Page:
House Sparrow decline

With having the first really decent sunny and warm Sunday of the year at my Southern Lincolnshire home this weekend I was sat in the garden closely watching the few House Sparrows that we get in the to feed and this led me to begin me reminiscing about the state of the House Sparrow from a local viewpoint.

This local view point is very local, around one street in fact, the street I grew up in; from my birth year of 1960 until I moved away in 1981 and then moved back into in 1998 when we bought a property to be closer to my Mam and Dad. Dad sadly departed now but my Mam is now into her 64th year in the street!

I can recall at; I guess the age of 12 or 13 (1972/73 to save you the maths!); the street having up to 50 House Sparrows in it at all times. This street has only 28 houses and is in reality a cul-de-sac with limited access to a few homes up a lane at the end of the street. I can when thinking about it and comparing to the street today to how it was in 1972/73 when I was playing footy in it as a kid; see major differences in how the street looks with more cars, concrete, slabs, block paving and gravel taking the habitat for all wildlife away not only the delightful and often over looked House Sparrow and that is just the smaller front gardens.

In the mid 70’s the lane at the end of my garden lead to open fields and a farm, maybe that’s a factor too because over the the years this land has been sold onto property developers and a huge housing estate now takes the place of farmland completely. This I am sure has made massive differences to the total number of House Sparrow in the area I now live over the years.

This loss of habitat has definitely had major influence on the status of the bird because in the 44 year period I am talking about the numbers of House Sparrows seen out and about the street is down to at most a dozen, possibly 8 birds from the 50 odd in the mid 70’s I remember. I am guilty of contributing to this change myself when we took up all our front lawn, borders and small shrubs to flatten and totally gravel it so we were able to park our Motorhome off road.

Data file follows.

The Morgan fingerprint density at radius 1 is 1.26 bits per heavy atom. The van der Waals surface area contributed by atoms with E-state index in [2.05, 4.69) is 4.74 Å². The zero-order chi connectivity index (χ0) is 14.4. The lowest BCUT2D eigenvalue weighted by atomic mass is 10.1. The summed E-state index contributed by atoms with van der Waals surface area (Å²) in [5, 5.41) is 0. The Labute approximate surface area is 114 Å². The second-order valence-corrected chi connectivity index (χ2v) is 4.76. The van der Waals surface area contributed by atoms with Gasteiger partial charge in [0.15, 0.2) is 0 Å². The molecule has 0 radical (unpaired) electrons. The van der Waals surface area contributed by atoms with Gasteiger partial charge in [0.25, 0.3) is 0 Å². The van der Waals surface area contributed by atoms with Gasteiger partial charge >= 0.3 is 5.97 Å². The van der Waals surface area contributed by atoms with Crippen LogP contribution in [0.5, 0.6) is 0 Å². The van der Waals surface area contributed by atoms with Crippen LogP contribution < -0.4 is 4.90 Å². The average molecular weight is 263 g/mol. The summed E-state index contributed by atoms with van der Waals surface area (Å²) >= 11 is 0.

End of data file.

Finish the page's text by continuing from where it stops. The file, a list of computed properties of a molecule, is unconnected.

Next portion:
I have different style best boxes up in the back garden for differing species of birds but sadly nothing has nested in these thus far! I have though seen a nestbox 2 doors away used successfully for a couple of rounds by the House Sparrow last year and also witnessed the birds using gaps in roof spaces / tiles like Starlings tend to do.

Our back garden once housed 3 small fruit trees (2 apple and 1 pear) and mixed small shrubs but these are now gone but replaced finally with 3 bird feeding stations – an improvement of sorts I guess? – we now have only 3 medium sized shrubs in the back garden, Pireus, Camelia and Forthsythia. These bushes do occasionally give birds shelter and options to breed successfully in them, not House Sparrow so far though but rather Blackbird and Dunnock.

My brief musings today lead me to pen this and today in the sun I aimed only to take only House Sparrow photo’s to bolster visual aspect of the blog. Maximum numbers of House Sparrows in the garden today was 4 (2 pairs) that when they had enough feed from our feeding stations the headed off to their nests either in the roofs of houses or near possibly not even in our street.

I know this is not anyway near scientific but more a comparison of memories and what is seen today. I would be interested to learn how the ‘Spadge’ as it is affectionately know in some quarters is doing where you are. Below a few of the images I achieved of in my opinion, a very underrated and forgotten species of bird the House Sparrow.





2 thoughts on “House Sparrow decline

  1. We are lucky here in Fulbeck to have a good population of House Sparrows with many dense hedges having large numbers of birds “twittering” in the depths. In our garden House Sparrows outnumber other small birds and we have at least five active nests on the property, most now rebuilding for their second brood. We have one in a nest box (part of a terrace of three) at least two in climbers on the house wall and two in the roof. Bird feeders with sunflower hearts empty in less than eight hours, mainly Sparrows.


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